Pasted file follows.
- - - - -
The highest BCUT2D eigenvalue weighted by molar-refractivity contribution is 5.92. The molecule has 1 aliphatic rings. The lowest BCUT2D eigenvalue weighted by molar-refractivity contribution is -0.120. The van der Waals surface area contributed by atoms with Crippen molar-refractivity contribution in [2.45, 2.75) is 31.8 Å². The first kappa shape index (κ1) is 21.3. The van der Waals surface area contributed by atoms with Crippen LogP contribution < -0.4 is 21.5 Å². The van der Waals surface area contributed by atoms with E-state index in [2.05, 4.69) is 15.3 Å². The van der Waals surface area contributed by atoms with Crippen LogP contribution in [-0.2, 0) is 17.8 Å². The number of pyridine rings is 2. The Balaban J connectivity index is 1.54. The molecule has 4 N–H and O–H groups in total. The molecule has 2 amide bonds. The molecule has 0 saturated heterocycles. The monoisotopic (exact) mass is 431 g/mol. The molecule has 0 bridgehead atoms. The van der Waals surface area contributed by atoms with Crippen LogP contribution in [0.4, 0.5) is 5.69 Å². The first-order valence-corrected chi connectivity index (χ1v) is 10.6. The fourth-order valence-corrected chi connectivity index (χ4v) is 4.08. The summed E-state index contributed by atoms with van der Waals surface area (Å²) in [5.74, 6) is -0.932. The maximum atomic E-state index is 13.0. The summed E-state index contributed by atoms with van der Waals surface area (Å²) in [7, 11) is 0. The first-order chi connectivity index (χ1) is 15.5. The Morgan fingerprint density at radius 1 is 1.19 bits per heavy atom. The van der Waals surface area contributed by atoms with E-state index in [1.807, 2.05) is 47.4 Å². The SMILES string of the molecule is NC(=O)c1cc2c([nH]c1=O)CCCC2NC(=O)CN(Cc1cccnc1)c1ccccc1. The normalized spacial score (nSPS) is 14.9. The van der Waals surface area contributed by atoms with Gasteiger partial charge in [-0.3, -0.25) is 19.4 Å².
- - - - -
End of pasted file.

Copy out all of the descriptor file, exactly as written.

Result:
The highest BCUT2D eigenvalue weighted by molar-refractivity contribution is 5.92. The molecule has 1 aliphatic rings. The lowest BCUT2D eigenvalue weighted by molar-refractivity contribution is -0.120. The van der Waals surface area contributed by atoms with Crippen molar-refractivity contribution in [2.45, 2.75) is 31.8 Å². The first kappa shape index (κ1) is 21.3. The van der Waals surface area contributed by atoms with Crippen LogP contribution < -0.4 is 21.5 Å². The van der Waals surface area contributed by atoms with E-state index in [2.05, 4.69) is 15.3 Å². The van der Waals surface area contributed by atoms with Crippen LogP contribution in [-0.2, 0) is 17.8 Å². The number of pyridine rings is 2. The Balaban J connectivity index is 1.54. The molecule has 4 N–H and O–H groups in total. The molecule has 2 amide bonds. The molecule has 0 saturated heterocycles. The monoisotopic (exact) mass is 431 g/mol. The molecule has 0 bridgehead atoms. The van der Waals surface area contributed by atoms with Crippen LogP contribution in [0.4, 0.5) is 5.69 Å². The first-order valence-corrected chi connectivity index (χ1v) is 10.6. The fourth-order valence-corrected chi connectivity index (χ4v) is 4.08. The summed E-state index contributed by atoms with van der Waals surface area (Å²) in [5.74, 6) is -0.932. The maximum atomic E-state index is 13.0. The summed E-state index contributed by atoms with van der Waals surface area (Å²) in [7, 11) is 0. The first-order chi connectivity index (χ1) is 15.5. The Morgan fingerprint density at radius 1 is 1.19 bits per heavy atom. The van der Waals surface area contributed by atoms with E-state index in [1.807, 2.05) is 47.4 Å². The SMILES string of the molecule is NC(=O)c1cc2c([nH]c1=O)CCCC2NC(=O)CN(Cc1cccnc1)c1ccccc1. The normalized spacial score (nSPS) is 14.9. The van der Waals surface area contributed by atoms with Gasteiger partial charge in [-0.3, -0.25) is 19.4 Å².